Bequeathed to the City of Aiken by Mrs. C. Oliver Iselin, this 14 acre estate was opened in 1969 as a public garden. Radiating throughout the gardens is a network of paths shaded under 100 year old live oaks. It is believed that Mrs. Iselin planted the deodar cedars and live oaks which still grace Hopelands Gardens today. The lazy curves of the paths and garden borders lead visitors throughout a wonderful variety of experiences sure to please visitors of all ages.
Hours of operation: 10am to Sunset
-Stone and sand/dirt pathways
-Dollhouse (home of the Aiken Garden Club)
-Touch and Scent Trail
-Pond (no fishing or swimming)
-3 decorated “Horseplay” statues
-Garden sites available for rental
–Aiken Thoroughbred Racing Hall of Fame & Museum
It is thought that prior to 1897, the property known as Hopelands was a farm or part of one. Aiken County Courthouse records show a deed recorded March 10, 1897 that conveyed approximately 15 acres to C. Oliver Iselin. The grantors were Frank L. Burckhalter and Elizabeth B. Bates. The purchase price was given as $1,650.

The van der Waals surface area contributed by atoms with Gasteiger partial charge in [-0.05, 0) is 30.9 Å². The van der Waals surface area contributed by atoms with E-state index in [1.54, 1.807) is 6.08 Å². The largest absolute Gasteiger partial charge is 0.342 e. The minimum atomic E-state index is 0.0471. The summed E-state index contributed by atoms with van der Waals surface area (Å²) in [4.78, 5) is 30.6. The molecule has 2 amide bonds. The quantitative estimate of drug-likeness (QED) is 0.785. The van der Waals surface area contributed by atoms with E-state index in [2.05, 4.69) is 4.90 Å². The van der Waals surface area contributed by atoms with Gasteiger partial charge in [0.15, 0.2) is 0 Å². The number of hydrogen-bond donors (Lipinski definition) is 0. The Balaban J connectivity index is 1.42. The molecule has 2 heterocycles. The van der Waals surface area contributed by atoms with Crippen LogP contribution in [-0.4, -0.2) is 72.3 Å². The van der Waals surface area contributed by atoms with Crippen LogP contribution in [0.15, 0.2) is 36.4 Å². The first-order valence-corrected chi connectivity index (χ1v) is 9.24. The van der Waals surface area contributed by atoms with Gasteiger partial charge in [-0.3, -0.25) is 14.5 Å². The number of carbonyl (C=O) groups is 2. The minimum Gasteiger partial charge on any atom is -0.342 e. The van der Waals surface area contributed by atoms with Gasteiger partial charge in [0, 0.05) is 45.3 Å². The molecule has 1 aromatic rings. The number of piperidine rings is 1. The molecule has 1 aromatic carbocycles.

Mrs. Iselin’s father, Colonel William Goodard, was a Chancellor of Brown University in Providence, Rhode Island. The family spent winters in Aiken during the late 1800′s bringing their daughter, Hope, with them. In fact, the Goodards rented “Rye Patch” which is the estate adjacent to Hopelands on Whiskey Road.
Mr. Iselin’s parents settled in New Rochelle, New York and had interests in banking, textiles, railroads, and maining. Charles Oliver Iselin was the sportsman son of the family. From the late 1800′s through the turn of the century, he, with financial support from other members of his family, was closely involved in the design, building, equipping, and sailing of American entries in no less that six of the internationally known “America’s Cup” yacht races.
Mrs. Hope Islein was known in the United States and England as “the great lady of racing” for her lifetime interest in thoroughbred horses. She maintained racing stables in the country and abroad into her 90′s and annually made pilgramages to England fo the racing season there.
Oliver and Hope Islein built their winter home in Aiken around the turn of the century. Mrs. Iselin began developing the gardens shortly thereafter. Although the family spent only winters in Aiken, she put love and care into creating an atmosphere of tranquility and beauty. It is believed that Mrs. Islein planted the deodar cedars and live oaks that still grace Hopelands today.
After her death in 1970 at the age of 102, Hopelands was bequeathed to the City of Aiken. The garden is designed as a peaceful haven of beauty for the enjoyment of Aiken citizens and visitors.